Budget 2019: Shades of the GFC cash splash, Frydenberg makes emergency direct deposits

The headlines might look pretty, but there's little substance behind the government's core budget spends.

The headlines might look pretty, but there's little substance behind the government's core budget spends. Photos: Getty

Josh Frydenberg is walking in Wayne Swan’s shoes.

In an echo of Mr Swan’s GFC cash splash – the $900 cheques to keep Australia spending in an emergency – Mr Frydenberg is giving average Australians $1080 direct deposits in July-August.

The emergency this time is both political and economic.

Politically, the Coalition obviously wants to be re-elected next month so it’s pretty much matching the opposition’s tax cut offer. (Stand by for a higher bid from Labor.)

Economically, the government is acknowledging that consumer spending is stalling. And when the consumer stalls, the economy overall is in trouble.

So doubling the cash rebate that was promised by Scott Morrison in May is most welcome and absolutely necessary.

For someone with a taxable income of $60,000 (not far off the median income), it’s the equivalent of a pre-tax wage rise of 2.7 per cent.

If the latest wages index growth of 2.3 per cent is maintained (and that’s a considerable “if”), it means the median worker would get the equivalent of a 5 per cent wage rise in 2019-20 – the first increase in average, real, take-home pay in half a dozen years.

But now the bad news: That’s all there is.

Contrary to the budget speech rhetoric, there is no “plan” for strong, sustainable economic growth.

There’s no further tax relief envisaged for the majority of Australians over the next five years and the budget’s own figures point to real household disposable income again going backwards after this initial election sugar-hit.

Treasury’s budget papers forecast unemployment remaining stuck at 5 per cent. That’s in keeping with the latest NAB business conditions survey.

With no improvement in unemployment, the budget’s forecast of 3.25 per cent wages index growth in 2020-21 is pure fantasy – like all the forecasts of wages growth this decade.

Beyond the next two financial years, all the government’s figures are admitted to be fairy tales. As Treasury spells out in every budget, it only tries to forecast two years.

Beyond that lies “projections” built on the Goldilocks assumption the economy will absorb all excess capacity over five years. And we all live happily ever after.

Unfortunately, life and the wide wild world aren’t that simple.

Instead of any plan, heading out into that world, Mr Frydenberg only offered the regurgitated neoliberal dogma of trickle-down economics.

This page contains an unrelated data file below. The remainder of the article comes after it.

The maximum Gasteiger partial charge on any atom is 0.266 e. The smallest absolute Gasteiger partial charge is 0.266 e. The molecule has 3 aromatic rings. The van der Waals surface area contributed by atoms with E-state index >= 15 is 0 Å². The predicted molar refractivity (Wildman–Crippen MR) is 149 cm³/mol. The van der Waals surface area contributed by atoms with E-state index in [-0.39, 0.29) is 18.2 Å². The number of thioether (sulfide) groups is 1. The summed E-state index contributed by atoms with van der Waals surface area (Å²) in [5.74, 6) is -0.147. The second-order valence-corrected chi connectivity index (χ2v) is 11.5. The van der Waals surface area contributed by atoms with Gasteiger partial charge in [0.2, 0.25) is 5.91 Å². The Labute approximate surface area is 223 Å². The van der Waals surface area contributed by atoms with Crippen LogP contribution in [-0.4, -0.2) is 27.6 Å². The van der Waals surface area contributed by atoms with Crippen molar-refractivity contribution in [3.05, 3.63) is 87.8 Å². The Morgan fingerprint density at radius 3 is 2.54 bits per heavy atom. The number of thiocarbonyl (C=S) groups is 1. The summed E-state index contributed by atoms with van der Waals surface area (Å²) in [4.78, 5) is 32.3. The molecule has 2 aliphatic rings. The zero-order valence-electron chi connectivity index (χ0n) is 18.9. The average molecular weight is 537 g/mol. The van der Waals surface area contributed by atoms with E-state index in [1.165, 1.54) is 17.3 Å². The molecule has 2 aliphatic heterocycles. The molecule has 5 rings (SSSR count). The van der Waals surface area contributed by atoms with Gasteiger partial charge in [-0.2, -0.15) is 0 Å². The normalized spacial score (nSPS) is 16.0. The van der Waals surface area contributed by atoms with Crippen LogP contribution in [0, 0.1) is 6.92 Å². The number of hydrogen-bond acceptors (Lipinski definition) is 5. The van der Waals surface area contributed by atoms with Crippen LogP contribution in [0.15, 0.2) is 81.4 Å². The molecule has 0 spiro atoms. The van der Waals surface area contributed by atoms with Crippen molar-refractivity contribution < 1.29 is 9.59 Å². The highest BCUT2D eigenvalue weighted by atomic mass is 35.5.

He could only assert that a further radical flattening of our progressive tax system to vastly favour the top quartile will somehow make the economy strong.

There’s no evidence that such dogma works.

In case you missed it (and it seems most of the immediate budget coverage did), the announced Morrison/Frydenberg core neoliberal goal is for a 30 per cent rate for all incomes of between $45,000 and $200,000.

According to the Treasury’s calculator, that would mean someone on $200,000 a year in 2025 would pay $11,640 less tax.

Someone on $60,000 a year would only get an extra $375 in 2025 on top of this budget’s $1080 relief.

(Remember here that people with “taxable incomes” of $200,000 tend to have substantially higher pre-tax income before their accountants get involved in minimising their exposure. People on median incomes tend not to have that benefit.)

Contrary to neoliberal dogma, it’s not the minority of people on six figures who really drive consumption and therefore see money “trickle down” to the masses.

It’s average Australians who buy most of the groceries and kids’ shoes and petrol and pay electricity bills. They’re the people behind the current consumption emergency – and there’s no plan for them beyond Mr Frydenberg’s emergency direct deposits.

Oh, the budget’s other headline? The supposed increase in infrastructure?

It’s a con, just an update of the smoke-and-mirrors trick that treasurer Morrison learnt from treasurer Hockey.

The big “$100 billion over 10 years” obviously is an average of $10 billion a year.

Joe Hockey’s 2014 budget promised $50 billion over six years – $8.3 billion a year.

By the middle of Mr Frydenberg’s grand decade – 2024 – the $10 billion spend will represent compound growth of 1.9 per cent over Mr Hockey’s $8.3 billion a decade earlier.

That’s about the inflation rate.

Mr Frydenberg is not promising any real growth in federal government infrastructure investment. He’s only going to stop cutting it the way Scott Morrison did.

And, by way of comparison, the New South Wales government alone is spending $90 billion on infrastructure over four years.

So, don’t be fooled.

There’s an emergency cash splash and a bunch of election campaign giveaways, but that’s it.

There’s no plan for sustained growth.

There’s no real increase in infrastructure investment.

There’s just an inane chanting about lower taxes, a chant that is an appeal to individuals’ greed and little else.

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